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Peltola v. Whiting.

UNITED STATES COURT OF APPEALS FOR THE SECOND CIRCUIT


January 19, 1943

PELTOLA
v.
WHITING.

Appeal by the plaintiff from a judgment of the District Court for the Southern District of New York.

Before L. HAND, CHASE and CLARK, Circuit Judges.

Per Curiam.

This case presents only the question whether the judge was right in directing a verdict for the defendant. Feldman's testimony was that if the abscess was merely peri-tonsillar, the defendant's treatment was right; but that, if it had been preceded by "dental manipulation," it was wrong. The only testimony in the case as to "dental manipulation" was that of the dentist, who said that the filling of the tooth had had noting to do with the abscess. The jury was not indeed obliged to believe this, and there had undoubtdly been a previous history of "dental manipulation." They might therefore have found from Feldman's testimony that it was incautious or negligent for the defendant to proceed on the theory that the abscess was simply peri-tonsillar. But even if he was incautious or negligent, it would be immaterial if the abscess was in fact merely peri-tonsillar, because his treatment would then have been the proper treatment for the existing, though unknown, condition; although he would have been at fault, his fault would not have contributed to the result. The jury's disbelief of the dentist that the "dental manipulation" ded not cause the abscess, could not serve as a substitute for evidence that it ded cause the abscess, and unless it ded the plaintiff had no cause of complaint. There was therefore a fatal hiatus in her proof.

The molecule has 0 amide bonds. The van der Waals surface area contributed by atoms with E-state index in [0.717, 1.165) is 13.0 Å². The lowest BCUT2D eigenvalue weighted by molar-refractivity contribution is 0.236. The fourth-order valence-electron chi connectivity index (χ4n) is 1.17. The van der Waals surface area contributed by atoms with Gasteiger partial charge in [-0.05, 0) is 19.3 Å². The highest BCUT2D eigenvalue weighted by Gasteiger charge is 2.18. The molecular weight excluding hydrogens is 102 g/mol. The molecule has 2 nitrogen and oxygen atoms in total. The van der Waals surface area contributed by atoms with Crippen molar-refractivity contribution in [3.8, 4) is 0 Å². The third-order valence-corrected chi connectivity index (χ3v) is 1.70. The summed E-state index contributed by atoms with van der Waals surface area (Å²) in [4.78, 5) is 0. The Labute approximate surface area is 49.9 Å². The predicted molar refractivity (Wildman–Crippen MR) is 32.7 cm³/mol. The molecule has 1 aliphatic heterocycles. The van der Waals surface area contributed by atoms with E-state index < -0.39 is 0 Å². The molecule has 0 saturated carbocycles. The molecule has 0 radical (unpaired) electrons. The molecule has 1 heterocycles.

But there is an even more fundamental reason why the judge was right. Even though the jury had been justified in assuming, not only that the treatment was careless, but that "dental manipulation" had in fact caused the abscess, and that the patient ded not therefore get the treatment he should have had, there was no testimony whatever that the right treatment would have saved him. Feldman was extremely honest and guarded in what he said; the farthest he would go was that proper treatment "might" have stopped the spread of the infection, and that it might not. The infection may have been one of those malignant ones of which no treatment will stop the spread. There was therefore, for both these reasons no testimony to support a verdict, and no verdict should have been taken.

Judgment affirmed.

19430119

© 1998 VersusLaw Inc.



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